C-Reactive Protein as a Screening Test for Cardiovascular Risk in a Multiethnic Population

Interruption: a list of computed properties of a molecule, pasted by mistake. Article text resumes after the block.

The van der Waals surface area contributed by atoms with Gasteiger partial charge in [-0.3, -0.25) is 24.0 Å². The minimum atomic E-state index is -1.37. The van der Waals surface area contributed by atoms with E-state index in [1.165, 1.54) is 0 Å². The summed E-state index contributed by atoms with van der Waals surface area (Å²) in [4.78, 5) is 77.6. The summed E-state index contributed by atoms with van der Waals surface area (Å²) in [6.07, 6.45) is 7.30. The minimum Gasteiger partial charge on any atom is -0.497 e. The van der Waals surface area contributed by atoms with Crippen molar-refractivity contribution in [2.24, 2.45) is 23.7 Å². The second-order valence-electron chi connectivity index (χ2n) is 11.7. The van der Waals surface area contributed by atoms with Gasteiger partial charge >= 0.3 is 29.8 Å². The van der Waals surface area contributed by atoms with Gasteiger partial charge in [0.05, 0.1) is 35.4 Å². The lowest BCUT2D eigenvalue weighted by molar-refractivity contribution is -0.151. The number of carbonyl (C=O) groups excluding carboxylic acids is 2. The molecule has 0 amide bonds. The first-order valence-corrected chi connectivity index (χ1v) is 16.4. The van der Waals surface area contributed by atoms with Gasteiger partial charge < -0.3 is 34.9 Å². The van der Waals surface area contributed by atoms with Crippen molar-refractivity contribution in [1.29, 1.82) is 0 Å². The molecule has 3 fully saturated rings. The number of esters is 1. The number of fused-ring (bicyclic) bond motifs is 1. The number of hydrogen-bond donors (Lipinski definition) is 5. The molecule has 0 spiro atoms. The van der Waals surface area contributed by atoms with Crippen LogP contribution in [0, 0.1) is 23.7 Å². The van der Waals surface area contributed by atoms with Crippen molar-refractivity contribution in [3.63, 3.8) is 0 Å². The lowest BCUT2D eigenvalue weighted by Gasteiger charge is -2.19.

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BACKGROUND: Small increases in the inflammatory marker C-reactive protein (CRP) are predictive of vascular events among asymptomatic individuals. There are few data supporting the use of CRP as a risk marker among nonwhite individuals. METHODS AND RESULTS: 1250 adults of South Asian, Chinese, European, and Aboriginal ancestry were randomly sampled from 4 communities in Canada. Participants provided fasting blood samples for CRP, glucose, lipids, and coagulation factors, and they had undergone a carotid B-mode ultrasound. Cardiovascular disease was determined by history and electrocardiogram. The age- and sex-adjusted mean CRP was 3.74 mg/L (standard error, 0.14) among Aboriginals, 2.59 mg/L (0.12) among South Asians, and 1.18 mg/L (0.13) among Chinese compared with 2.06 mg/L (0.12) among Europeans (overall P<0.0001). Differences in the CRP concentration between ethnic groups were substantially diminished, but not abolished, after adjustment for metabolic factors. CRP was independently associated with CVD after adjusting for the Framingham risk factors, atherosclerosis, anthropometric measurements, and ethnicity (OR=1.03 for a 0.1-increase in CRP; P=0.02). CONCLUSIONS: CRP varies substantially between people of different ethnic origin and is influenced by their differences in metabolic factors. Prospective validation of CRP as a risk predictor for cardiovascular disease among nonwhite ethnic groups is required.
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